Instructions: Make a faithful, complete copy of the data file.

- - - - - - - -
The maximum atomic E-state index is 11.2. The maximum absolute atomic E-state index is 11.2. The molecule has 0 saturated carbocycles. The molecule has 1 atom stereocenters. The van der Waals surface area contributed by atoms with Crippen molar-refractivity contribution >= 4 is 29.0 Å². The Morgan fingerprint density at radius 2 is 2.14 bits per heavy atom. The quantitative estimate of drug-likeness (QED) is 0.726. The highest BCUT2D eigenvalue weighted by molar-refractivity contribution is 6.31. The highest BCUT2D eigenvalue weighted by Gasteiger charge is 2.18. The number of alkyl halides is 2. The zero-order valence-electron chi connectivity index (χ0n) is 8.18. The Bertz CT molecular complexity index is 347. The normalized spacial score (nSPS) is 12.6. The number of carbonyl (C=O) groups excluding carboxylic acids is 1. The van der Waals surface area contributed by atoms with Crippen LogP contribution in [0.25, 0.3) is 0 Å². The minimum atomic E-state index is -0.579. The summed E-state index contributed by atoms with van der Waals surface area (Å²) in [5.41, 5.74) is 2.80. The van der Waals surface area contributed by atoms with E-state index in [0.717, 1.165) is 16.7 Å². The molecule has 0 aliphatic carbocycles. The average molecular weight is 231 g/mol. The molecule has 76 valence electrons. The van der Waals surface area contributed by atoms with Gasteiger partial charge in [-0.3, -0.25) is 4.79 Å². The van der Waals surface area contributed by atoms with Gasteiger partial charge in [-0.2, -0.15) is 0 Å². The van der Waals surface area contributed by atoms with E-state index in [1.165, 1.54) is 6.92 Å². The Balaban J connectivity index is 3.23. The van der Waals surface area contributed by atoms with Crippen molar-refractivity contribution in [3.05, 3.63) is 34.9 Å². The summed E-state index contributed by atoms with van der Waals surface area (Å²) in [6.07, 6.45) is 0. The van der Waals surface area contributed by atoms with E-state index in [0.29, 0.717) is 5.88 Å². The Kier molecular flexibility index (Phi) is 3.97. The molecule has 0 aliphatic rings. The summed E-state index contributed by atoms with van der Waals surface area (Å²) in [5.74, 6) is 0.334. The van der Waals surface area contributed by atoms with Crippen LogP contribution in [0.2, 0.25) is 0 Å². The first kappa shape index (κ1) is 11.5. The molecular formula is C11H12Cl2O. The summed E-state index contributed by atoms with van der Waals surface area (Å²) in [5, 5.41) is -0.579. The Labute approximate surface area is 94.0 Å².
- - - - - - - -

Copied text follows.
The maximum atomic E-state index is 11.2. The maximum absolute atomic E-state index is 11.2. The molecule has 0 saturated carbocycles. The molecule has 1 atom stereocenters. The van der Waals surface area contributed by atoms with Crippen molar-refractivity contribution >= 4 is 29.0 Å². The Morgan fingerprint density at radius 2 is 2.14 bits per heavy atom. The quantitative estimate of drug-likeness (QED) is 0.726. The highest BCUT2D eigenvalue weighted by molar-refractivity contribution is 6.31. The highest BCUT2D eigenvalue weighted by Gasteiger charge is 2.18. The number of alkyl halides is 2. The zero-order valence-electron chi connectivity index (χ0n) is 8.18. The Bertz CT molecular complexity index is 347. The normalized spacial score (nSPS) is 12.6. The number of carbonyl (C=O) groups excluding carboxylic acids is 1. The van der Waals surface area contributed by atoms with Crippen LogP contribution in [0.25, 0.3) is 0 Å². The minimum atomic E-state index is -0.579. The summed E-state index contributed by atoms with van der Waals surface area (Å²) in [5.41, 5.74) is 2.80. The van der Waals surface area contributed by atoms with E-state index in [0.717, 1.165) is 16.7 Å². The molecule has 0 aliphatic carbocycles. The average molecular weight is 231 g/mol. The molecule has 76 valence electrons. The van der Waals surface area contributed by atoms with Gasteiger partial charge in [-0.3, -0.25) is 4.79 Å². The van der Waals surface area contributed by atoms with Gasteiger partial charge in [-0.2, -0.15) is 0 Å². The van der Waals surface area contributed by atoms with E-state index in [1.165, 1.54) is 6.92 Å². The Balaban J connectivity index is 3.23. The van der Waals surface area contributed by atoms with Crippen molar-refractivity contribution in [3.05, 3.63) is 34.9 Å². The summed E-state index contributed by atoms with van der Waals surface area (Å²) in [6.07, 6.45) is 0. The van der Waals surface area contributed by atoms with E-state index in [0.29, 0.717) is 5.88 Å². The Kier molecular flexibility index (Phi) is 3.97. The molecule has 0 aliphatic rings. The summed E-state index contributed by atoms with van der Waals surface area (Å²) in [5.74, 6) is 0.334. The van der Waals surface area contributed by atoms with Crippen LogP contribution in [0.2, 0.25) is 0 Å². The first kappa shape index (κ1) is 11.5. The molecular formula is C11H12Cl2O. The summed E-state index contributed by atoms with van der Waals surface area (Å²) in [5, 5.41) is -0.579. The Labute approximate surface area is 94.0 Å².